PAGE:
Adolescence,Youth and Gender: one month on
On 8 and 9 September 2016, more than 170 researchers, policymakers and practitioners joined the Young Lives team at Lady Margaret Hall in Oxford for debate, dialogue and presentation of new multidisciplinary research on adolescence, youth and gender.
One month on, and the day before International Day of the Girl, Young Lives Director Jo Boyden reflects on the conference in this blog.
Originally Young Lives intended to convene a small meeting in Autumn 2016 to present our new findings from a stream of research on gender inequality in adolescence and youth funded by the William and Flora Hewlett Foundation. A decision to open up a call for papers resulted in an avalanche of interest and well over 250 abstract submissions, transforming the scope and scale of the proposed conversation into a fully-fledged international conference.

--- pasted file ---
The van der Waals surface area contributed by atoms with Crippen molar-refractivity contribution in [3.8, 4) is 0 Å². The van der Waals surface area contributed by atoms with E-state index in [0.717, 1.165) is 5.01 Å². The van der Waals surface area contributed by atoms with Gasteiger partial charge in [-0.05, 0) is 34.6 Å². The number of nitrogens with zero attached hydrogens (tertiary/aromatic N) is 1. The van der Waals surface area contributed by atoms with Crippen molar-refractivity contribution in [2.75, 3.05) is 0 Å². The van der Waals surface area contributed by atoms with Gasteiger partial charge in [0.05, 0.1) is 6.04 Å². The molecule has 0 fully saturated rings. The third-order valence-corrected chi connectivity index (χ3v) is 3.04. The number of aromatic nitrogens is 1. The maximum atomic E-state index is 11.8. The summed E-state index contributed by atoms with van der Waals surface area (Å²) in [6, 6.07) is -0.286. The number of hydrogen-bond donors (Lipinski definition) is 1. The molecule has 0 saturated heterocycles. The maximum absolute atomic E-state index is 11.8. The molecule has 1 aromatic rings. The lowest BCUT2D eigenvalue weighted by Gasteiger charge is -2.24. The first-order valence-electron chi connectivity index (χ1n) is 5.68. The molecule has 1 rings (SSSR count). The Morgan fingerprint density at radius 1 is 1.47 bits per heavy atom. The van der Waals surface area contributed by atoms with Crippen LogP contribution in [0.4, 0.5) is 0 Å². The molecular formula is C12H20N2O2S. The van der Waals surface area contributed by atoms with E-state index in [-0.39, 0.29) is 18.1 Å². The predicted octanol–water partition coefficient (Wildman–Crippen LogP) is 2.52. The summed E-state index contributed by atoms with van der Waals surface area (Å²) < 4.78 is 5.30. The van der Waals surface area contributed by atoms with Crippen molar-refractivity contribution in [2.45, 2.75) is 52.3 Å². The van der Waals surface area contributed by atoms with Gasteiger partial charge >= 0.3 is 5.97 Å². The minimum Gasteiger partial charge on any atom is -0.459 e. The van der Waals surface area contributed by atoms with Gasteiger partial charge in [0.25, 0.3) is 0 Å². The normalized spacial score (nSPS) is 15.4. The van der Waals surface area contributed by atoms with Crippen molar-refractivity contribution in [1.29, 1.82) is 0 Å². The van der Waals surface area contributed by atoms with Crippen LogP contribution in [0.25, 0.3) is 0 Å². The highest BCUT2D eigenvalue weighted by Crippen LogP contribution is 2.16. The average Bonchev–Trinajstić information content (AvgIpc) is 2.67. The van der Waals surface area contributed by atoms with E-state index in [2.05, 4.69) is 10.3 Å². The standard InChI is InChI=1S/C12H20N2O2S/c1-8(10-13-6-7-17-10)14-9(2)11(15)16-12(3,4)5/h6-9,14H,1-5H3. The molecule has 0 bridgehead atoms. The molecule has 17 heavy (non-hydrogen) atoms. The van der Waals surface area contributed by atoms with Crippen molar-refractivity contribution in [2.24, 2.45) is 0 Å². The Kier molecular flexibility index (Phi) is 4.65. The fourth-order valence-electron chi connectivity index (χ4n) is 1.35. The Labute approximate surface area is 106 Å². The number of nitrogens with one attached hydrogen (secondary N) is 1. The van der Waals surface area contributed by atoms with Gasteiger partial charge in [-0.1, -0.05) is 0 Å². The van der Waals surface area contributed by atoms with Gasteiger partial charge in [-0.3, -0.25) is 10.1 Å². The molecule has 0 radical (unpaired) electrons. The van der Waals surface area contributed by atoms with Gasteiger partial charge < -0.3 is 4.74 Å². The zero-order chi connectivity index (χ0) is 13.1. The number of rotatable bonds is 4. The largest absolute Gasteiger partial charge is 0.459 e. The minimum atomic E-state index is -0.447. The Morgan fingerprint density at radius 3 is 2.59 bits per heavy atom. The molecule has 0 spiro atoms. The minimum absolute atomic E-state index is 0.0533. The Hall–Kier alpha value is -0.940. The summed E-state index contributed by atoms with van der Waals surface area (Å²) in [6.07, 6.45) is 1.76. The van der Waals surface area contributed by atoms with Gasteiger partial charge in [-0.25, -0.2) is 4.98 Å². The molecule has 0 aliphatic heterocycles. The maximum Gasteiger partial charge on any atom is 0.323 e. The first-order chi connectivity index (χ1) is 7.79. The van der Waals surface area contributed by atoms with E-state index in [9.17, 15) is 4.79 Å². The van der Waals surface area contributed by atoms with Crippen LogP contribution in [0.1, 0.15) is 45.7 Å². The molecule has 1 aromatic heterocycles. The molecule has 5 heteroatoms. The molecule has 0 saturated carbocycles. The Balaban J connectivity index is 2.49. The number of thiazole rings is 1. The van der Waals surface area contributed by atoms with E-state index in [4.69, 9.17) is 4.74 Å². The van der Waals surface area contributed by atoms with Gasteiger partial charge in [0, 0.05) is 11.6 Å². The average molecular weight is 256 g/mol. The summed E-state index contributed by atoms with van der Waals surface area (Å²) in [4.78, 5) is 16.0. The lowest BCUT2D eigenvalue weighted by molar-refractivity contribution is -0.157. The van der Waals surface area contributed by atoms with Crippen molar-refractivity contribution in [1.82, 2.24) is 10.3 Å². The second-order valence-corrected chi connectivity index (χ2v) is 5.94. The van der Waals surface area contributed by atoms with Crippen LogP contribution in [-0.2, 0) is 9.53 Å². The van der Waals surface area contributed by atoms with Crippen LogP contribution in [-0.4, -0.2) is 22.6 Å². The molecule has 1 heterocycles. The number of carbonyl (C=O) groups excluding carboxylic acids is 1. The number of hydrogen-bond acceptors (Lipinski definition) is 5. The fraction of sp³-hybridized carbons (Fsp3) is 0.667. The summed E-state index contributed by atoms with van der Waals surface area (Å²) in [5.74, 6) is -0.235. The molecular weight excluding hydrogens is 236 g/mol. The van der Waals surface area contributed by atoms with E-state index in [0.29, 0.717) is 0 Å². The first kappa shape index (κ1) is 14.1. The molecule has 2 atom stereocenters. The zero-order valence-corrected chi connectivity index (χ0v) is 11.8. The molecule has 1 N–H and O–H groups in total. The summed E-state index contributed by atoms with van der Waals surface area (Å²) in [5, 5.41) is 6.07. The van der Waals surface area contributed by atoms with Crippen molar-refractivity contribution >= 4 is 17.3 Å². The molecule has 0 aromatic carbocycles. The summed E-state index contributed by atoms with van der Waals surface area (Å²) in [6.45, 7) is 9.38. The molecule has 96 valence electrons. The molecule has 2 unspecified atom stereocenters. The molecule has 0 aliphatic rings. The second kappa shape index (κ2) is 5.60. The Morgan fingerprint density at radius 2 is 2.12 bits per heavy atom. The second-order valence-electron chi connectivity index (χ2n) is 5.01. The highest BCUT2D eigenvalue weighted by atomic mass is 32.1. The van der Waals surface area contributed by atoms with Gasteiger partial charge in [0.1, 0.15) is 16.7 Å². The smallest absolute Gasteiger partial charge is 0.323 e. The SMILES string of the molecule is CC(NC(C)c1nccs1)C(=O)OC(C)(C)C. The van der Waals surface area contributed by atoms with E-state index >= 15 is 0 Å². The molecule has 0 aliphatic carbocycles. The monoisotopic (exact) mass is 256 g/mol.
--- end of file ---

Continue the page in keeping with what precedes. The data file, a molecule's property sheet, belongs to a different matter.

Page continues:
This extraordinary response reflected a rising interest in international development on adolescence as a critical window of opportunity for intervention. It also signalled a growing unease with the way adolescent girls in particular have been cast as the best catalysts for social change and the solution to global poverty. We recognised this as an unmissable opportunity to bring together a larger group of participants - researchers, practitioners, policy actors and donors - to take stock of what we collectively know about gender inequality across the early life course in low and middle income countries, and whether current approaches are indeed delivering the knowledge that we need for change, and for whom.